Monday mornings from March to October John rolled out of bed with a happy heart, opened the curtains and drank in the joy of his perfectly manicured lawn. Mondays were his favourite clients. A row of bungalows housing old, well older than him, ladies and gents. He mowed their small neat front lawns into crisp stripes and clipped box hedges into geometric perfection. Not a flower, not a weed and certainly not a pest distracted the eye from the green sea of calm.
Unfortunately, the rear gardens reflected more of the owner’s individual tastes. It was his deepest regret that they didn’t consult him when purchasing garden furniture, ornaments or planters. The varied colours of the cushions and sun shades jarred John’s nerves as he passed from one garden to the next. He did his best to weed out what offended him most. A brightly glazed pot might accidently be knocked over with the mower. His own lethal pesticide concoction might drip onto a brightly coloured sun lounger. He always replaced the objects. Of course, it just happened to be with items more suited to his taste. The fact that most of the gardens now sported plain terracotta pots or simple green and white striped soft furnishings was laughed off as a coincidence.
He consented to the residents having a few flowering shrubs in their rear gardens, but nothing that would attract pests or cast seeds. Any impulse buy plants or gifts were carefully knocked off with a low dose of weed killer each week until they finally keeled over. He shook his head and tut tutted to the client as his tossed the offending article in the compost. They soon discovered that plants just didn’t thrive in their particular micro climate.
The week went downhill thereafter. Tuesday was a morning at Mrs Hill’s. He managed to keep the boarders tidy and did his best with the lawn but the blessed women would insist on letting her five children use it as a football pitch and picnic area. Daisies and moss tried their best to inhabit the bald spots but failed spectacularly after a dose of his home brewed weed killer. The children were forever leaving a trail of half-eaten sandwiches and sticky buns in the trampled down boarders which attracted ants and wasps. He had just the thing for curing and preventing such infestations, but Mrs Hill refused to let him use them after the unfortunate incident with the neighbour’s cat.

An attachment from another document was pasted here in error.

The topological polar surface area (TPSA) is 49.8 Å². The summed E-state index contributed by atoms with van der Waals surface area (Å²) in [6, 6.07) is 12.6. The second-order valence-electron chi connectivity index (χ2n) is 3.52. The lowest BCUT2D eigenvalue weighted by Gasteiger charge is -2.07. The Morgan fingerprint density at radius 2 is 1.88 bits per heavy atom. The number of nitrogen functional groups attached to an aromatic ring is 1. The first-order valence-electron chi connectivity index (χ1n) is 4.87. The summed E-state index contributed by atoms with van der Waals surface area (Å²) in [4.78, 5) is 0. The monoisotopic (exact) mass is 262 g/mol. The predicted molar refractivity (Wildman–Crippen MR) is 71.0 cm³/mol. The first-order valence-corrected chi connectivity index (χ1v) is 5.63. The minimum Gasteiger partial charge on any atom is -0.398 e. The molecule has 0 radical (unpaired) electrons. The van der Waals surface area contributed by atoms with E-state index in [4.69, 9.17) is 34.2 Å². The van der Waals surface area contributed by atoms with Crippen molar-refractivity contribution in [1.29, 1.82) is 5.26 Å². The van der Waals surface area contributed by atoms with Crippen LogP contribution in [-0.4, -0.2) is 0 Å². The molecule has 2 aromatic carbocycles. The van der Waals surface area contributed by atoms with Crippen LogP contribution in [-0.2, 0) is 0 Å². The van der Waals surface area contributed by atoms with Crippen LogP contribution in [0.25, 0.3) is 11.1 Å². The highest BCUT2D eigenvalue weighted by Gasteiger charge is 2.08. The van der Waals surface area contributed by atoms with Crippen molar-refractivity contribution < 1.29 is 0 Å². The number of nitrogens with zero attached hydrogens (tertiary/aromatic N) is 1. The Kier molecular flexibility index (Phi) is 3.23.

Wednesday was a local pub whose owner was a fan of that Titchmarsh fella. Not a blade of grass or clipped box hedge to be seen, just blue painted woodwork, mood lighting and architectural features. He was told that the garden was an “extension of the indoors” with low sofas and fairy lights. Who in their right mind wanted to eat outside? Did they enjoy being plagued by flies and chased by wasps. He laughed at guests attempting to dine, a burger in one hand, swatting pests away with the other. Wherever John went, he kept a handy pocket-size spray bottle of his special insect repellent, well insect killer, in his pocket. And he wasn’t afraid to use it!